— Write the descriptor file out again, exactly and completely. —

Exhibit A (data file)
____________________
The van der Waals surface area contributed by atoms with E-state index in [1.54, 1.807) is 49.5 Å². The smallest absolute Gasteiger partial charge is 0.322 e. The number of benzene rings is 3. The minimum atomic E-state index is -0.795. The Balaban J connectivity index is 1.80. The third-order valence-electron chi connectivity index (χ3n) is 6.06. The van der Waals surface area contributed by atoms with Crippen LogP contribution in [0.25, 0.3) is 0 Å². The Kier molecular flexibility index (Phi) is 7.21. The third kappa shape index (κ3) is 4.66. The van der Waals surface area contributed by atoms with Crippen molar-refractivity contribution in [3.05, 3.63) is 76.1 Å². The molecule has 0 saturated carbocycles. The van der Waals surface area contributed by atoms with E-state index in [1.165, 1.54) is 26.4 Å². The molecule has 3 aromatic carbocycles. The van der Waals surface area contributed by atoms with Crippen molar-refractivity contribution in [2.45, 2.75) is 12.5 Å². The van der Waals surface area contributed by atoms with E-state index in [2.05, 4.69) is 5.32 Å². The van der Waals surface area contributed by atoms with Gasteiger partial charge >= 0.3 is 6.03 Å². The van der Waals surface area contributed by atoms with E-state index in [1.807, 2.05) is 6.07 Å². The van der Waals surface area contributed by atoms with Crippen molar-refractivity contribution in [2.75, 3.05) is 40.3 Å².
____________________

The van der Waals surface area contributed by atoms with E-state index in [1.54, 1.807) is 49.5 Å². The smallest absolute Gasteiger partial charge is 0.322 e. The number of benzene rings is 3. The minimum atomic E-state index is -0.795. The Balaban J connectivity index is 1.80. The third-order valence-electron chi connectivity index (χ3n) is 6.06. The van der Waals surface area contributed by atoms with Crippen LogP contribution in [0.25, 0.3) is 0 Å². The Kier molecular flexibility index (Phi) is 7.21. The third kappa shape index (κ3) is 4.66. The van der Waals surface area contributed by atoms with Crippen molar-refractivity contribution in [3.05, 3.63) is 76.1 Å². The molecule has 0 saturated carbocycles. The van der Waals surface area contributed by atoms with E-state index in [1.165, 1.54) is 26.4 Å². The molecule has 3 aromatic carbocycles. The van der Waals surface area contributed by atoms with Crippen molar-refractivity contribution in [2.45, 2.75) is 12.5 Å². The van der Waals surface area contributed by atoms with E-state index in [2.05, 4.69) is 5.32 Å². The van der Waals surface area contributed by atoms with Gasteiger partial charge >= 0.3 is 6.03 Å². The van der Waals surface area contributed by atoms with E-state index in [1.807, 2.05) is 6.07 Å². The van der Waals surface area contributed by atoms with Crippen molar-refractivity contribution in [2.75, 3.05) is 40.3 Å².